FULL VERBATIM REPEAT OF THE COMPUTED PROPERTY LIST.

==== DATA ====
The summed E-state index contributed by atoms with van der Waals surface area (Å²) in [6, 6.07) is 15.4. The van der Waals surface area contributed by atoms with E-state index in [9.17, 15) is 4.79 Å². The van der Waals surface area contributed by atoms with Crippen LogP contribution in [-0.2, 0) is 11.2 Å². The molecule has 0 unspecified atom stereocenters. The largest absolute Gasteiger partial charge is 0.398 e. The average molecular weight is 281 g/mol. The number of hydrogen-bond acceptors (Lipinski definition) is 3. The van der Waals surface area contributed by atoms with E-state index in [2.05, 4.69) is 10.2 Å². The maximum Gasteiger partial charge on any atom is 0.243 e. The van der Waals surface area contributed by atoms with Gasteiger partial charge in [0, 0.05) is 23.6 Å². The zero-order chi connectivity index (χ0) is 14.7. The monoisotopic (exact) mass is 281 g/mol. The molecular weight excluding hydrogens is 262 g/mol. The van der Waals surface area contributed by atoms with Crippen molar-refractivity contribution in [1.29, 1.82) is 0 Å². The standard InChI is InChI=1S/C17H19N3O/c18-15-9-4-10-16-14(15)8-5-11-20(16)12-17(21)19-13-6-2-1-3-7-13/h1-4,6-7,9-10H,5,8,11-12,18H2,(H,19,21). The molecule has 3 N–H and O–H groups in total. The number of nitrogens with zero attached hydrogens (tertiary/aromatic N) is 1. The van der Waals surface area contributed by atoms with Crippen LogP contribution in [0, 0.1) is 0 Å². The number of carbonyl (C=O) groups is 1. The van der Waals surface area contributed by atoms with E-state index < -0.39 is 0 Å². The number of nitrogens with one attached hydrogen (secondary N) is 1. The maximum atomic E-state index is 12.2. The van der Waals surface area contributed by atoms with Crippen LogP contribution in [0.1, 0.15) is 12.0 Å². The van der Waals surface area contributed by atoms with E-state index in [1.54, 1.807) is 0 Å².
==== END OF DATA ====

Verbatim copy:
The summed E-state index contributed by atoms with van der Waals surface area (Å²) in [6, 6.07) is 15.4. The van der Waals surface area contributed by atoms with E-state index in [9.17, 15) is 4.79 Å². The van der Waals surface area contributed by atoms with Crippen LogP contribution in [-0.2, 0) is 11.2 Å². The molecule has 0 unspecified atom stereocenters. The largest absolute Gasteiger partial charge is 0.398 e. The average molecular weight is 281 g/mol. The number of hydrogen-bond acceptors (Lipinski definition) is 3. The van der Waals surface area contributed by atoms with E-state index in [2.05, 4.69) is 10.2 Å². The maximum Gasteiger partial charge on any atom is 0.243 e. The van der Waals surface area contributed by atoms with Gasteiger partial charge in [0, 0.05) is 23.6 Å². The zero-order chi connectivity index (χ0) is 14.7. The monoisotopic (exact) mass is 281 g/mol. The molecular weight excluding hydrogens is 262 g/mol. The van der Waals surface area contributed by atoms with Crippen molar-refractivity contribution in [1.29, 1.82) is 0 Å². The standard InChI is InChI=1S/C17H19N3O/c18-15-9-4-10-16-14(15)8-5-11-20(16)12-17(21)19-13-6-2-1-3-7-13/h1-4,6-7,9-10H,5,8,11-12,18H2,(H,19,21). The molecule has 3 N–H and O–H groups in total. The number of nitrogens with zero attached hydrogens (tertiary/aromatic N) is 1. The van der Waals surface area contributed by atoms with Crippen LogP contribution in [0, 0.1) is 0 Å². The number of carbonyl (C=O) groups is 1. The van der Waals surface area contributed by atoms with E-state index < -0.39 is 0 Å². The number of nitrogens with one attached hydrogen (secondary N) is 1. The maximum atomic E-state index is 12.2. The van der Waals surface area contributed by atoms with Crippen LogP contribution in [0.1, 0.15) is 12.0 Å². The van der Waals surface area contributed by atoms with E-state index in [1.54, 1.807) is 0 Å².